Mulching between rows (your walkways) is entirely up to personal preferences! It will cut back on weeding hours. Apply it in a thick, 1 inch padding. To establish a very sure, weed-free walkway, spread cardboard the length of it, then cover with a hefty layer of grass clippings.

 

Mulch for Container Gardening

If you practice container gardening, you can (and should) use mulch! Not only will it suppress the weeds, but it will also feed your soil and help lock moisture in. So go ahead! Don’t hold back!

 

Trouble Shooting

Problem #1: I don’t have enough lawn to supply my needs for mulch

A: Talk to neighbors and offer them a dumping spot for their lawn clippings! If possible, try to avoid those who use sprays and chemical fertilizers. The presence of toxins can stunt and distort the growth of vegetables. Once in the soil, these toxins are very difficult to remove. It pays to do your homework!

Be aware of what grows in your neighbor’s lawn! Avoid using grass or other plants that have formed seed heads. Also make certain that clippings don’t contain plants that re-root from leaves or stems (such as comfrey or morning glory varieties).

 

Problem #2: Mulching my garden is taking more time than I expected!

A: Mulching does take time and in the beginning, extra time. However, mulching puts the cart behind the horse. Long term, it will prove itself, offering you more freedom over the course of the summer. Don’t let the extra work in the beginning discourage you. It will be worthwhile!

 

Problem #3: I mulched with dry grass clippings but the weeds are still popping through

A #1: This technique isn’t weed-proof! You will still have to spot-weed. If wild plants are exploding throughout, it could be that your mulch isn’t thick enough (1 inch). Always check it after your first watering. Grass clippings are light and fluffy, making it difficult to gauge their thickness until after things have settled.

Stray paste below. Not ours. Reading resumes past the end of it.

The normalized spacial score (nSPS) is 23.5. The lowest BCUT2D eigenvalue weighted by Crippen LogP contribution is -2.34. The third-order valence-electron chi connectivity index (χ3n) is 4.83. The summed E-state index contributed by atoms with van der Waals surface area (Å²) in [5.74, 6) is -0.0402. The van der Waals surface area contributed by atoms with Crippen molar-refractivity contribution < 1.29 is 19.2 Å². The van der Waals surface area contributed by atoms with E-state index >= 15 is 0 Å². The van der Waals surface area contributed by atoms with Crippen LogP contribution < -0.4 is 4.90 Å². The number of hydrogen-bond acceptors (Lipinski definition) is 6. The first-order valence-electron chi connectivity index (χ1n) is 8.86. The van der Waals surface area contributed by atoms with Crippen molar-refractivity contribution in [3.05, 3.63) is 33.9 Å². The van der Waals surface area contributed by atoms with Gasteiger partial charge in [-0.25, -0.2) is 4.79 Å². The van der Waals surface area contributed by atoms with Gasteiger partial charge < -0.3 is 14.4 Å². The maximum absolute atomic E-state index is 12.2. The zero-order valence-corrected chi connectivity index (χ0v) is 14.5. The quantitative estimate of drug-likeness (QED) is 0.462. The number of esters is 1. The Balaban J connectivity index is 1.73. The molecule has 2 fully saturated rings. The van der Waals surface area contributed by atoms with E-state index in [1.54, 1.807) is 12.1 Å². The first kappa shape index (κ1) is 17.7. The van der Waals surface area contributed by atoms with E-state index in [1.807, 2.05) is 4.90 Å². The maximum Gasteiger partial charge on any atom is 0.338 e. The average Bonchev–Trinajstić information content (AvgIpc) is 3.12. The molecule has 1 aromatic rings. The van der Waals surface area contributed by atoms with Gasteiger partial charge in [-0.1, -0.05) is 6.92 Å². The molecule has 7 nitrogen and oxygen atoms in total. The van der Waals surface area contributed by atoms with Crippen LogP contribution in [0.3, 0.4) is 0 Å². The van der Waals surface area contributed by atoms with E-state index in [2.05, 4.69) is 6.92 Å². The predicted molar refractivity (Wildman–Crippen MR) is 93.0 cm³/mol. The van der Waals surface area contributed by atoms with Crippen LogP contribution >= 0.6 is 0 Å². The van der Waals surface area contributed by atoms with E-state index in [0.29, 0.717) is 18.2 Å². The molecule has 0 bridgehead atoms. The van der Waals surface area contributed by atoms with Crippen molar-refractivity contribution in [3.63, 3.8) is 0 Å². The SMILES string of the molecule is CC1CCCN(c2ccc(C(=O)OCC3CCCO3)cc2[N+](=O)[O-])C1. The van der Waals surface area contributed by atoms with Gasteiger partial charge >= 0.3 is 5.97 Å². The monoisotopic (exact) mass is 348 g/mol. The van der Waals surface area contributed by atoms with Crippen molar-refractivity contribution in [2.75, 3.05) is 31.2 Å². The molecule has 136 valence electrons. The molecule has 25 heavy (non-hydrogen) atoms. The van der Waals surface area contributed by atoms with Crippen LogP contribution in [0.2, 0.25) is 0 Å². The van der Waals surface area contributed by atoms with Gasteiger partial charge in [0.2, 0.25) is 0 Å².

A #2: If weeds have previously run rampant in your garden bed or you are working a new piece of land, you may need more than grass clippings to suppress the weeds. You can place cardboard around plants, adding a heavy layer of mulch on top of that. Don’t give up! The longer you practice mulching methods, the fewer weeds you’ll have to deal with!

 

Problem #4: I’ve never had issues with slugs before, but they’re wreaking havoc in my plants 

A #1: If you live in a wet climate, you may face this problem! Because mulch holds moisture, it may attract slugs or snails.

Water less. Mulch helps retain moisture, requiring less water. If needed, consider removing mulch from walkways and around the targeted plants. Once vegetables are large enough to form an overhead canopy, they offer natural weed control by blocking sunlight themselves.

A #2: If possible, bring in ducks! Duck are notorious for consuming slugs. Depending on the size of your garden, it may take more than a few days, but they will delightedly clean and clear your garden of the slimy villains!

 

Problem #5: I miss the feeling of dirt between my toes and don’t like walking on soggy grass.

A: It’s the nostalgic feeling of fresh dirt between the toes that so many people miss. If this really matters to you, don’t spread grass clippings between your rows! Its easy enough to wield a hoe! I struggled (truly) with this aspect of mulching, but soon discovered that it was worthwhile, so greatly did it cut back on the workload.

 

What do you think? What’s your favorite mulching method? Have you ever used dried grass clippings?